It’s a family weekend – of course there are fisticuffs!” joked Philip Wilson.
The 40-year-old has just divulged there’s a fight director coming in to take the cast members of The Norman Conquests through their paces at the Liverpool Playhouse.
Alan Ayckbourn’s trilogy of plays – Table Manners, Living Together and Round and Round the Garden – is domestic disharmony writ in large and glorious script.
And Philip is the man tasked with bringing them all to life at the Playhouse this month.
“I envy and am in amazement at Alan Ayckbourn’s brain really,” he said. “It’s three plays set in three different rooms – well, two rooms and then the garden – across the weekend.
“And, rather brilliantly, you can see any of the plays, and if you see more than one you can see them in any order, but if you do see all three it turns into a much richer event.”
The complex scheduling of the plays means the enthusiastic (or curious) can see them all either across the run or in one sitting – give or take meal breaks – on five ‘trilogy days’ during the run.
It’s quite a task for the director and his cast of six who all appear in each separate play.
Rather like conducting an orchestra perhaps?
Philip added: “The conducting image is a good one. Or it’s more like plate spinning really!
“It’s in no way complicated, but it is quite intricate. A lot happens, and certainly for an audience it all unfolds rather beautifully.”
The Norman of the title is played by Philip Cumbus, with whom Philip previously worked during a four-year tenure as artistic director at the Salisbury Playhouse.
He’s also directed three of the others, including Emily Pithon, who Liverpool audiences may recall from Tartuffe.
The cast also includes Laura Howard (Cully in Midsomer Murders) and Heartbeat’s Sarah Tansey.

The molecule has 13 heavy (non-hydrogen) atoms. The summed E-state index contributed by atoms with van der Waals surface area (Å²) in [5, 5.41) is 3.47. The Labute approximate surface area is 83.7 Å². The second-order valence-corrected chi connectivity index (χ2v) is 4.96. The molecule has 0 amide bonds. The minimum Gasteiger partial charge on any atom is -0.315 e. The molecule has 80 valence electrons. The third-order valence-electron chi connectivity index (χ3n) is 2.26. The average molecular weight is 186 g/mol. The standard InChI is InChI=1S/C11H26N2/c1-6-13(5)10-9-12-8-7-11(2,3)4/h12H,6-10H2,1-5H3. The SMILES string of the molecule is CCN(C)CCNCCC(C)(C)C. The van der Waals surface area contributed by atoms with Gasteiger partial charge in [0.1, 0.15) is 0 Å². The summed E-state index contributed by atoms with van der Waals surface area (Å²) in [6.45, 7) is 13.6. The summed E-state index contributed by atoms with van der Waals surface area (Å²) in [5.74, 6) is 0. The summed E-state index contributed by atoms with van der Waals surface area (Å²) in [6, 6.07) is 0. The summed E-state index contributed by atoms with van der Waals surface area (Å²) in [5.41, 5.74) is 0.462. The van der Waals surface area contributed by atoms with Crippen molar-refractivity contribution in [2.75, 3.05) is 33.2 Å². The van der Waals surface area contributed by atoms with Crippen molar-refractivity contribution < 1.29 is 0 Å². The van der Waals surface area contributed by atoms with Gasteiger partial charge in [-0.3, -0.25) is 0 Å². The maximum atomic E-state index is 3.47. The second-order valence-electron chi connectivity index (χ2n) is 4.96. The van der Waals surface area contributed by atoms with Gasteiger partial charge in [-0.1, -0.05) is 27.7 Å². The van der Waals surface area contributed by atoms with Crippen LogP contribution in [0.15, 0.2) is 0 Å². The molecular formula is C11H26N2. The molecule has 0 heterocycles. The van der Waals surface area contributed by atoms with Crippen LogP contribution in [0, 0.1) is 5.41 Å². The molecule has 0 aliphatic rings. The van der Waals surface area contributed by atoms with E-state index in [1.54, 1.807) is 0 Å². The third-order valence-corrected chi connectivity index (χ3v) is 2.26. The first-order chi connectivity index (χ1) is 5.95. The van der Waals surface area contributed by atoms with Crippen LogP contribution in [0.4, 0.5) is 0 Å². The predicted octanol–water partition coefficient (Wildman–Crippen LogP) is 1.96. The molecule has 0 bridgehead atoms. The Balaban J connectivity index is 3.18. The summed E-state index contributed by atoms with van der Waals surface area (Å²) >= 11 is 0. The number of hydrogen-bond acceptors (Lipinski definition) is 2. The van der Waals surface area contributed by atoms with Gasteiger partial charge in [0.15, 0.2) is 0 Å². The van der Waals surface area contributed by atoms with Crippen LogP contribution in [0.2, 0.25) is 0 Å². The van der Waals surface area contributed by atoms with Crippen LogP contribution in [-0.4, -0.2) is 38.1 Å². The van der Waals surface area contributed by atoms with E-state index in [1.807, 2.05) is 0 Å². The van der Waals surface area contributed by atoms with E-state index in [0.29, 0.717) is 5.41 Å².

This is Philip’s fourth time directing at the Playhouse – he previously helmed a Noël Coward double bill, Dr Faustus and, in 2007, Noises Off.
That was shortly before he took up his post at Salisbury.
He added: “I guess I was inspired by watching the energy and enthusiasm and creativity of Gemma (Bodinetz, Liverpool Playhouse’s artistic director) and Deborah (Aydon – executive director), and a couple of the other artistic directors whose theatres I was working in.”
The director, who was born near Frodsham – his father was ‘part of the team that built the M56’ – is now freelance again and raring to go with The Norman Conquests.
So what it is that makes Ayckbourn such a continued crowd-pleaser?
Philip said: “His plays are very funny, but I think they’re funny because he observes human life in an incredibly detailed and very truthful way.
“And, actually, I can’t say it’s all funny. The humour often arises from people who are perhaps concerned their marriages aren’t the best.
“The main plot arc is that Norman, who is married to Ruth, has arranged to have a weekend away with Annie, who is his sister-in-law. It’s a dirty weekend really.
“It’s all about people who have made a set of choices and are then reassessing those choices.
“And much of the consequences are very funny, but I think they’re funny because they’re true. It’s not slapstick.
“Ayckbourn is this wonderful observer of human life in all its detail.”
The Norman Conquests is at the Playhouse from May 25 to June 23. Trilogy days are June 2, 7, 9, 16 and 23. Call 0151 709 4776 or visit www.everymanplayhouse.com.